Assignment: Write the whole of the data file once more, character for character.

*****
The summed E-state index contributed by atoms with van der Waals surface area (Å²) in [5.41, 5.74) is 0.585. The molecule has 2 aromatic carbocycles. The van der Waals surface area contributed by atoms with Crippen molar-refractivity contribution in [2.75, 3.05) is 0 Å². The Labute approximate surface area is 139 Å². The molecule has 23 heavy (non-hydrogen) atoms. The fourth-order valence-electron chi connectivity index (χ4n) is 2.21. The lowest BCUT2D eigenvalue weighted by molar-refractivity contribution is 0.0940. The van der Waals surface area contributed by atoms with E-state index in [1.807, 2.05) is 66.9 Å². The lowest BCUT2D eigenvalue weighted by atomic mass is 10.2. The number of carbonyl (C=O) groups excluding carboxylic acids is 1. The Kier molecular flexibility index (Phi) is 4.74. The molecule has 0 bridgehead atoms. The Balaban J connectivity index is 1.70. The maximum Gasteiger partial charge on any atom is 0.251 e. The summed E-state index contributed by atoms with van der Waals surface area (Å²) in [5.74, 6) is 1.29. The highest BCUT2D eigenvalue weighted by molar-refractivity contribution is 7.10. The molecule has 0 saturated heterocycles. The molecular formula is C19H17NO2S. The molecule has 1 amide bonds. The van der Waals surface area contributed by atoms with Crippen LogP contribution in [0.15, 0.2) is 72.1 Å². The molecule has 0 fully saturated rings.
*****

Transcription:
The summed E-state index contributed by atoms with van der Waals surface area (Å²) in [5.41, 5.74) is 0.585. The molecule has 2 aromatic carbocycles. The van der Waals surface area contributed by atoms with Crippen molar-refractivity contribution in [2.75, 3.05) is 0 Å². The Labute approximate surface area is 139 Å². The molecule has 23 heavy (non-hydrogen) atoms. The fourth-order valence-electron chi connectivity index (χ4n) is 2.21. The lowest BCUT2D eigenvalue weighted by molar-refractivity contribution is 0.0940. The van der Waals surface area contributed by atoms with E-state index in [1.807, 2.05) is 66.9 Å². The lowest BCUT2D eigenvalue weighted by atomic mass is 10.2. The number of carbonyl (C=O) groups excluding carboxylic acids is 1. The Kier molecular flexibility index (Phi) is 4.74. The molecule has 0 bridgehead atoms. The Balaban J connectivity index is 1.70. The maximum Gasteiger partial charge on any atom is 0.251 e. The summed E-state index contributed by atoms with van der Waals surface area (Å²) in [5.74, 6) is 1.29. The highest BCUT2D eigenvalue weighted by molar-refractivity contribution is 7.10. The molecule has 0 saturated heterocycles. The molecular formula is C19H17NO2S. The molecule has 1 amide bonds. The van der Waals surface area contributed by atoms with Crippen LogP contribution in [0.15, 0.2) is 72.1 Å². The molecule has 0 fully saturated rings.